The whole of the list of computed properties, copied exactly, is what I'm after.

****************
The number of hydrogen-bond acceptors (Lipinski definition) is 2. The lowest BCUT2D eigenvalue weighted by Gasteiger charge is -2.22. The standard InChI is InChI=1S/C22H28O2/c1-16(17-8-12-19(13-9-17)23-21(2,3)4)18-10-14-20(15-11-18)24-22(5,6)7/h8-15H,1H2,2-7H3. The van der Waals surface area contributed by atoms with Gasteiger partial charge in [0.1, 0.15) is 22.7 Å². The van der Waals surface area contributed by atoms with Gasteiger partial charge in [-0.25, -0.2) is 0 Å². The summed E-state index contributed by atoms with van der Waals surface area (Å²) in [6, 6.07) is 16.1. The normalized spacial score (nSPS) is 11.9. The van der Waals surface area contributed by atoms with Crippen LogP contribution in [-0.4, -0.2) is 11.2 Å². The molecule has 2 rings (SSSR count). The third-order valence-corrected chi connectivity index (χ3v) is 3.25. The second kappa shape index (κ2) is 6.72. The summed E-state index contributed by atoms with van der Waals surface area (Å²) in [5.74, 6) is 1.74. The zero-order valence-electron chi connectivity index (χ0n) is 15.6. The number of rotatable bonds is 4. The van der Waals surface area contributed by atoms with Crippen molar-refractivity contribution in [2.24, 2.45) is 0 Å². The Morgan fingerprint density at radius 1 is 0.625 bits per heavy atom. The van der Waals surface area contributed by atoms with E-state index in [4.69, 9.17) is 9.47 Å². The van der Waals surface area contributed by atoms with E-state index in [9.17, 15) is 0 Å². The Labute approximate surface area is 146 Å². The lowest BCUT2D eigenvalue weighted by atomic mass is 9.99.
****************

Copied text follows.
The number of hydrogen-bond acceptors (Lipinski definition) is 2. The lowest BCUT2D eigenvalue weighted by Gasteiger charge is -2.22. The standard InChI is InChI=1S/C22H28O2/c1-16(17-8-12-19(13-9-17)23-21(2,3)4)18-10-14-20(15-11-18)24-22(5,6)7/h8-15H,1H2,2-7H3. The van der Waals surface area contributed by atoms with Gasteiger partial charge in [0.1, 0.15) is 22.7 Å². The van der Waals surface area contributed by atoms with Gasteiger partial charge in [-0.25, -0.2) is 0 Å². The summed E-state index contributed by atoms with van der Waals surface area (Å²) in [6, 6.07) is 16.1. The normalized spacial score (nSPS) is 11.9. The van der Waals surface area contributed by atoms with Crippen LogP contribution in [-0.4, -0.2) is 11.2 Å². The molecule has 2 rings (SSSR count). The third-order valence-corrected chi connectivity index (χ3v) is 3.25. The second kappa shape index (κ2) is 6.72. The summed E-state index contributed by atoms with van der Waals surface area (Å²) in [5.74, 6) is 1.74. The zero-order valence-electron chi connectivity index (χ0n) is 15.6. The number of rotatable bonds is 4. The van der Waals surface area contributed by atoms with Crippen molar-refractivity contribution in [2.24, 2.45) is 0 Å². The Morgan fingerprint density at radius 1 is 0.625 bits per heavy atom. The van der Waals surface area contributed by atoms with E-state index in [4.69, 9.17) is 9.47 Å². The van der Waals surface area contributed by atoms with E-state index in [9.17, 15) is 0 Å². The Labute approximate surface area is 146 Å². The lowest BCUT2D eigenvalue weighted by atomic mass is 9.99.